One of the things I’ve noticed since getting back into the model building hobby is that most of the people that seem to be building models now are adults. 25 years ago when I was a teen, most of the guys I knew built models. Now, the teens who build models seem to be the exception.
No wonder though, as modeling is no longer a hobby that $5 from grandma and a bike ride to Kmart will get you 2 kits, a tube of glue, and a bottle of paint. And when a kid does have $50 to spend, it’s likely to go to a Playstation game.
All of which has lead many modelers to wonder about the future of the hobby.
While I don’t think we can call modelings future safe, if more companies follow the lead of HobbyBoss, we might see a new group of modelers carrying the hobby forward.
My 17 year old son is out of school for the summer, and wanted to build a model. I purchased this kit at my local hobby shop, Hayes Hobby House, for almost 70’s price of $8.99- a real bargain by today’s prices. I’d heard some good “buzz” about these HobbyBoss kits, and figured this would be a great chance to give my son something to do, and have the chance to check out the kit.
The box is a sturdy, top opening box. And thankfully, it actually has pictures of the built kit on it. I always liked looking at what it could look like when I was a kid- gave me a goal to shoot for. Nice box-top art is nice, but I believe you really need some pictures of what you’re buying. Inside the box, the parts are packed neatly and securely in a plastic tray- a very nice touch. The decals are tucked away in a small bag, and the clear parts are tightly held in the plastic tray, keeping them from sliding around the box and getting scratched.
The wings and fuselage are each single piece castings. The cockpit is cast in place- seat and stick, not much else. Some modelers may scoff at this, but it’s actually what appeals to my son. He likes painting the exterior, not spending lots of times with small, fiddly throttle quadrants and rudder pedals. Sure- I love that aspect of modeling. But if people- kids- have a choice that draws them into this great hobby, I say bring on the simple detail. There’s plenty of resin and photo-etch for us old guys. The fuselage and wings have recessed panel lines, with a nice level of detail, especially given the price range of these kits.
The rest of the parts are on two sprues, with connections gates that are not to thick to provide any problems with removing the parts. And there are no ejector pin marks, sinks or any of the other surface issues that you often see on kits- often some kits at a much higher price. (See…. it can be done!) Even the dreaded ejector pin marks on the gear doors are absent. The only place I did find them were on the inside of the extra fuel tank halves- perfectly acceptable, as they would not be visible at all. Seam lines are almost non-existent, and there’s not a trace of flash. Very nice work for a kit that costs less than $10!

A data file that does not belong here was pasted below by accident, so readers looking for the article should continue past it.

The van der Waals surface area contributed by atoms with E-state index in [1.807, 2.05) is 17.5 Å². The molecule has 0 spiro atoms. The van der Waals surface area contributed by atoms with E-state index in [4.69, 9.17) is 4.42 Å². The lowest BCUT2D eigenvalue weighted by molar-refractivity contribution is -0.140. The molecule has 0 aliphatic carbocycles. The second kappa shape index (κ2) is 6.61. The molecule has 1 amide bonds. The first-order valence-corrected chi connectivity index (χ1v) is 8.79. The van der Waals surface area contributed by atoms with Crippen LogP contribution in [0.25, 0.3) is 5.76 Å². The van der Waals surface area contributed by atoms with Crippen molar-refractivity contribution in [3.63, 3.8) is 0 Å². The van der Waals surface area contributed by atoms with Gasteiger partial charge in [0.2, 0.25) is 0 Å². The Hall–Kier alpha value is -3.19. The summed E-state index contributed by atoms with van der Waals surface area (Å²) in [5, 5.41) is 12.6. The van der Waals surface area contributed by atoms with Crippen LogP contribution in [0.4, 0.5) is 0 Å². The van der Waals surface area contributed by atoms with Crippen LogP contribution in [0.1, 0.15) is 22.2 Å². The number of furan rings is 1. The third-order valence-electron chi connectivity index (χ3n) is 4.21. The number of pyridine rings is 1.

The fuselage and wings fit together quite nicely. When I dry-fitted them for this photo, I didn’t push them together all the way, as I realized the fit was tight enough that I might not be able to get them apart again- and I didn’t want to ruin the fun for my son. So don’t let the pic fool you- the fuselage to wing fit is nice. Again- much nicer than on many higher priced kits, showing that high price does not always guarantee high quality. And while most kids probably wouldn’t get hung up on seam lines, I do recall that one of the frustrations I had was getting fuselages and wings lined up easily. As a “mature” modeler, I can appreciate the fact that it wouldn’t be frustrating to get a good fit.
The quality in the kit is also evident in the instructions. Printed on a small, single folded glossy sheet (in full color on one side), the painting instructions show quite clearly what paints go where. The other side of the instructions, showing the assembly sequence, is presented clearly and simply, without a lot of confusing symbols and lines. There are five assembly steps, though I chuckled that step #5 shows the completed model, almost like it’s saying “Ta-daaaa!” Again- this is the kind of quality I’d love to see in higher priced kits.
While these HobbyBoss kits are not up to Tamiya or Hasegawa standards in terms of details and options, if you’re looking for a satisfying, simple kit at a great price, I would highly recommend not only this beautiful little -109, but any of the line of these kits, which is quite extensive, covering a wide range of World War II subjects. (If my count is right, it’s a line of 30 kits!)
While I normally stick to 1/48 scale kits simply because I have trouble seeing the smaller scales, I am definitely going to be making a trip back to Hayes to pick up one (or four or five) of these kits for myself. Even in this super-detailed, resin and photo-etched world, I think it’s great fun to take a break and get back to the way modeling was when I was a kid- fun, simple….. and inexpensive.